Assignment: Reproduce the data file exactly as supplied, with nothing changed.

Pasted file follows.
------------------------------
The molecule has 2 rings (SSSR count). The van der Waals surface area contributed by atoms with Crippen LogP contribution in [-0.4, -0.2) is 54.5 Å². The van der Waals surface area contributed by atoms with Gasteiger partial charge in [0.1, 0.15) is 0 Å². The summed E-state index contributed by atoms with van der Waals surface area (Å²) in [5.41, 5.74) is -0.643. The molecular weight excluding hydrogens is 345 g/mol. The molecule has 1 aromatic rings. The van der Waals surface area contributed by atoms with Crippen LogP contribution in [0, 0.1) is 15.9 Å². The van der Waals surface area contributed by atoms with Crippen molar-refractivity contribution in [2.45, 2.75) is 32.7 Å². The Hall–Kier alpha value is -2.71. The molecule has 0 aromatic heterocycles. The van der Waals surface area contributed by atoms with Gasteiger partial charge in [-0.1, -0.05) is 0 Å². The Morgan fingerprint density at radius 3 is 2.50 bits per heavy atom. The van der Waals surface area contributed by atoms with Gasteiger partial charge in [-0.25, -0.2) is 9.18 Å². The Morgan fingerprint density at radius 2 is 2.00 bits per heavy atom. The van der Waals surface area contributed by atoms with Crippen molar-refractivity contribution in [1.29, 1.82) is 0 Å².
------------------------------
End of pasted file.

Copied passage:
The molecule has 2 rings (SSSR count). The van der Waals surface area contributed by atoms with Crippen LogP contribution in [-0.4, -0.2) is 54.5 Å². The van der Waals surface area contributed by atoms with Gasteiger partial charge in [0.1, 0.15) is 0 Å². The summed E-state index contributed by atoms with van der Waals surface area (Å²) in [5.41, 5.74) is -0.643. The molecular weight excluding hydrogens is 345 g/mol. The molecule has 1 aromatic rings. The van der Waals surface area contributed by atoms with Crippen LogP contribution in [0, 0.1) is 15.9 Å². The van der Waals surface area contributed by atoms with Crippen molar-refractivity contribution in [2.45, 2.75) is 32.7 Å². The Hall–Kier alpha value is -2.71. The molecule has 0 aromatic heterocycles. The van der Waals surface area contributed by atoms with Gasteiger partial charge in [-0.1, -0.05) is 0 Å². The Morgan fingerprint density at radius 3 is 2.50 bits per heavy atom. The van der Waals surface area contributed by atoms with Gasteiger partial charge in [-0.25, -0.2) is 9.18 Å². The Morgan fingerprint density at radius 2 is 2.00 bits per heavy atom. The van der Waals surface area contributed by atoms with Crippen molar-refractivity contribution in [1.29, 1.82) is 0 Å².